After finding the match, the two new lines in t1 will be written to the flush buffer of the operator. At the same time, the matched data will be sent to downstream operators in the dataflow graph.


Then the downstream Materialize operator will write the two new lines of matched results to its own flush buffer.


At this point, the system decides to start a checkpointing process. RisingWave’s meta-service will inject barriers into all data sources to start the checkpointing process. In this example, there are two sources, Table 1 and Table 2. When the system injects a barrier with epoch = 5, the data from epoch = 4 will be written to the state store by the operator, and the operator that receives the barrier will next process the data with epoch = 5.


The Join operator aligns two barriers from its two upstreams. After receiving the barrier, the operator will write the data in the flush buffer to the shared buffer in the form of key-value pairs, and the operator can start processing the next batch of data.


After the barrier flows through the Materialize operator, the materialized result will also be written into the shared buffer.


And once the barrier flows through the entire graph, each computing node encodes the data in its shared buffer into SST files in the background and uploads it to the shared storage layer. When all nodes are uploaded, the checkpoint is declared complete. At this point, the shared buffer will clear the data that has been checkpointed, and the data on the shared storage will also be visible to the user’s batch query.


At this juncture, when users execute a query, e.g., SELECT * FROM mv_1, they can see the latest data.

Therefore, for an operator, checkpointing is simply encoding the data and writing it to the shared buffer without waiting for any I/O operations. In the background, the computing node will upload the data written to the shared buffer to the shared storage and complete the checkpoint process asynchronously. The regular computation of the stream operator will not be affected at all throughout the whole checkpoint process.

Shared state and index

After introducing RisingWave’s barrier-based checkpointing process, we will now discuss how to implement a shared state based on such a design.


In RisingWave, the only state that can be shared is the “index,” which is a special kind of materialized view.

CREATE TABLE table(v1 int, v2 int, v3 int);
CREATE INDEX idx on table(v1, v2); 

Here CREATE INDEX is equivalent to:

  SELECT * FROM table ORDER BY v1, v2;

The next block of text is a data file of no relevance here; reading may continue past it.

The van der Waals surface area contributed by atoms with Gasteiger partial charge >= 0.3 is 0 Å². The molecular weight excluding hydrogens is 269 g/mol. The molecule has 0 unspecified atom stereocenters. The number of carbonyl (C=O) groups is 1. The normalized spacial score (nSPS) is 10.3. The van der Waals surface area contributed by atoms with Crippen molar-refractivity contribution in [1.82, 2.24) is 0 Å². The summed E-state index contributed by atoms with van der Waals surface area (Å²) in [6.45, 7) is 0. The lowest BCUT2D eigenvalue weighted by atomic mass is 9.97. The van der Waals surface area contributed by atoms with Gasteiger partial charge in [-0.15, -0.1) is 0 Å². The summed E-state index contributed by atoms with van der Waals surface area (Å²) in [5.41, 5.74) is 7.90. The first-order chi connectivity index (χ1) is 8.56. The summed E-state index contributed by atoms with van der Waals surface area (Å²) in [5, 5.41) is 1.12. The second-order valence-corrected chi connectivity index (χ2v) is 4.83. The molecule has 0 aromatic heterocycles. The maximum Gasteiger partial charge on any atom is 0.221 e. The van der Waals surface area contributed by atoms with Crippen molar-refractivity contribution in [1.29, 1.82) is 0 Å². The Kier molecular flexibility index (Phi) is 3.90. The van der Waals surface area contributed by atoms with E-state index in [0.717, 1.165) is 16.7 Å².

In RisingWave, the index is a specialized materialized view sorted according to the index key specified by the user. A materialized view is essentially key-value pairs ordered by certain rules. If an operator wants to query all records satisfying the condition v1 = 1, v2 = 2, it only needs to sequentially scan all records starting with [1, 2] in the indexed view. Indexed materialized views are constructed using the Arrange operator.

Next, we discuss how to implement shared indexes – allowing multiple downstream operators to access the same index (shared state) at the same time. In RisingWave, most of the state is “one-read-one-write.” For example, the join operator will only read and write the join key in its local computation. Data is placed on shared storage, mainly facilitating the adjustment of parallelism (i.e., scale-in, scale-out). The following points should be considered to achieve a “one-write-multiple-read” state:

  • How to ensure that the operator can read a consistent state? If an intermediate state is in the process of writing, there is a problem with the access consistency of this state, and some special handling is required.
  • How does reading shared state reduce the impact on stream operators? If every access to the shared state requires accessing the remote storage or querying the upstream operator through RPC, it will greatly affect the performance of streaming computation.

Single node shared state

We start with discussing the case of sharing states on a single node. Let’s first assume that there is an operator called Read that needs to read the shared state. The Read operator happens to be on the same compute node as the Arrange operator.

At this point, the Arrange operator receives the barrier.


The Arrange operator writes the data with epoch = 1 into the shared buffer and sends the barrier to its downstream operators.


When the Read operator receives the barrier, we can safely say that the upstream operator has written its state into the shared buffer. Therefore, in the single-node scenario, the downstream operator can directly read the epoch = 1 data that the Arrange operator writes into the shared buffer. After receiving the read request of epoch = 1, the storage will merge the data of epoch < 1 on the shared storage and the data of epoch = 1 in the shared buffer to get a complete state snapshot (with epoch = 1) of the Arrange operator in the state storage.


Shared state across nodes

Things are more tricky when it comes to multiple nodes. If the Arrange and Read operators are not located on the same node, the Read operator needs to obtain the states written by the upstream Arrange operator remotely in some way. RisingWave achieves this by message replication: RisingWave replicates the update from the Arrange operator to the downstream node. The shared state is written to the shared storage only by the upstream operator, and the downstream operator only writes it to its local shared buffer after receiving the message. After the checkpoint is completed, the downstream node discards its local data and obtains a complete snapshot directly from the shared storage. Here is an example to describe this process in detail: